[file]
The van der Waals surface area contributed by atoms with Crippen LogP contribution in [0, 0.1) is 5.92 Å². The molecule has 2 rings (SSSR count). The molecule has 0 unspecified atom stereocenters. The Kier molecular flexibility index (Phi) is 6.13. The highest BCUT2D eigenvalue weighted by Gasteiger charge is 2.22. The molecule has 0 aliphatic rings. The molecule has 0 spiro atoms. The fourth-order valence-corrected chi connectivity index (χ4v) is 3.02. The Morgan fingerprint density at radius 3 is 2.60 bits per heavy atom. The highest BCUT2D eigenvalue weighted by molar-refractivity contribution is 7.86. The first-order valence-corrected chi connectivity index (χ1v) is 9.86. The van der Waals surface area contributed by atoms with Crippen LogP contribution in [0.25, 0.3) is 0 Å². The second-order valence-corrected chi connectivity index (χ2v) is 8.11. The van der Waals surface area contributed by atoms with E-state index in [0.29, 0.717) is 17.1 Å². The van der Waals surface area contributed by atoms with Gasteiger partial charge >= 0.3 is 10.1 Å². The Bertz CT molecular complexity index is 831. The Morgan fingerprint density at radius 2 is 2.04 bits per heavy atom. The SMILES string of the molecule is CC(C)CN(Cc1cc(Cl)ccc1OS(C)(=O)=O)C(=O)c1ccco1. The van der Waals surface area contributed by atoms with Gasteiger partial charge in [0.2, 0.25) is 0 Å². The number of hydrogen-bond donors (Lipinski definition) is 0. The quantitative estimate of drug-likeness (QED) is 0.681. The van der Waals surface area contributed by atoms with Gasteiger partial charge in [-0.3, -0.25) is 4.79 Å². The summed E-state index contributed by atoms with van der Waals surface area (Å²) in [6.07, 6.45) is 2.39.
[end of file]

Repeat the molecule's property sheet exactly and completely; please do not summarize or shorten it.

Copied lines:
The van der Waals surface area contributed by atoms with Crippen LogP contribution in [0, 0.1) is 5.92 Å². The molecule has 2 rings (SSSR count). The molecule has 0 unspecified atom stereocenters. The Kier molecular flexibility index (Phi) is 6.13. The highest BCUT2D eigenvalue weighted by Gasteiger charge is 2.22. The molecule has 0 aliphatic rings. The molecule has 0 spiro atoms. The fourth-order valence-corrected chi connectivity index (χ4v) is 3.02. The Morgan fingerprint density at radius 3 is 2.60 bits per heavy atom. The highest BCUT2D eigenvalue weighted by molar-refractivity contribution is 7.86. The first-order valence-corrected chi connectivity index (χ1v) is 9.86. The van der Waals surface area contributed by atoms with Crippen LogP contribution in [0.25, 0.3) is 0 Å². The second-order valence-corrected chi connectivity index (χ2v) is 8.11. The van der Waals surface area contributed by atoms with E-state index in [0.29, 0.717) is 17.1 Å². The van der Waals surface area contributed by atoms with Gasteiger partial charge >= 0.3 is 10.1 Å². The Bertz CT molecular complexity index is 831. The Morgan fingerprint density at radius 2 is 2.04 bits per heavy atom. The SMILES string of the molecule is CC(C)CN(Cc1cc(Cl)ccc1OS(C)(=O)=O)C(=O)c1ccco1. The van der Waals surface area contributed by atoms with Gasteiger partial charge in [0.2, 0.25) is 0 Å². The number of hydrogen-bond donors (Lipinski definition) is 0. The quantitative estimate of drug-likeness (QED) is 0.681. The van der Waals surface area contributed by atoms with Gasteiger partial charge in [-0.3, -0.25) is 4.79 Å². The summed E-state index contributed by atoms with van der Waals surface area (Å²) in [6.07, 6.45) is 2.39.